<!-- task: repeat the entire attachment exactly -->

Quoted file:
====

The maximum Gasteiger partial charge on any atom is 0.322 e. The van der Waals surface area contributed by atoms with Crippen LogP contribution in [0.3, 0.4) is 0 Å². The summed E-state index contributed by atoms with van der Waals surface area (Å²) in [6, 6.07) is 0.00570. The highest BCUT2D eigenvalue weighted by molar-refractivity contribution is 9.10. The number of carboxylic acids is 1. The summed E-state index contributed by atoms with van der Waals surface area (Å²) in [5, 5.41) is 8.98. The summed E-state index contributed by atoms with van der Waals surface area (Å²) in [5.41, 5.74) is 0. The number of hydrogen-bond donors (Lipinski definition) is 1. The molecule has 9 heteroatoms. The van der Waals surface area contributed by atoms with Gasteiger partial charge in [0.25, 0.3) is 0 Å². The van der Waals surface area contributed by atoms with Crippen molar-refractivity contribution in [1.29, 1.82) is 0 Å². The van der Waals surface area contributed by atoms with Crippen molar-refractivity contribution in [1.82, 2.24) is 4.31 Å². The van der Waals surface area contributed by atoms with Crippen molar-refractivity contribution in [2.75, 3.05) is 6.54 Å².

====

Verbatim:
The maximum Gasteiger partial charge on any atom is 0.322 e. The van der Waals surface area contributed by atoms with Crippen LogP contribution in [0.3, 0.4) is 0 Å². The summed E-state index contributed by atoms with van der Waals surface area (Å²) in [6, 6.07) is 0.00570. The highest BCUT2D eigenvalue weighted by molar-refractivity contribution is 9.10. The number of carboxylic acids is 1. The summed E-state index contributed by atoms with van der Waals surface area (Å²) in [5, 5.41) is 8.98. The summed E-state index contributed by atoms with van der Waals surface area (Å²) in [5.41, 5.74) is 0. The number of hydrogen-bond donors (Lipinski definition) is 1. The molecule has 9 heteroatoms. The van der Waals surface area contributed by atoms with Gasteiger partial charge in [0.25, 0.3) is 0 Å². The van der Waals surface area contributed by atoms with Crippen molar-refractivity contribution in [1.29, 1.82) is 0 Å². The van der Waals surface area contributed by atoms with Crippen molar-refractivity contribution in [1.82, 2.24) is 4.31 Å². The van der Waals surface area contributed by atoms with Crippen molar-refractivity contribution in [2.75, 3.05) is 6.54 Å².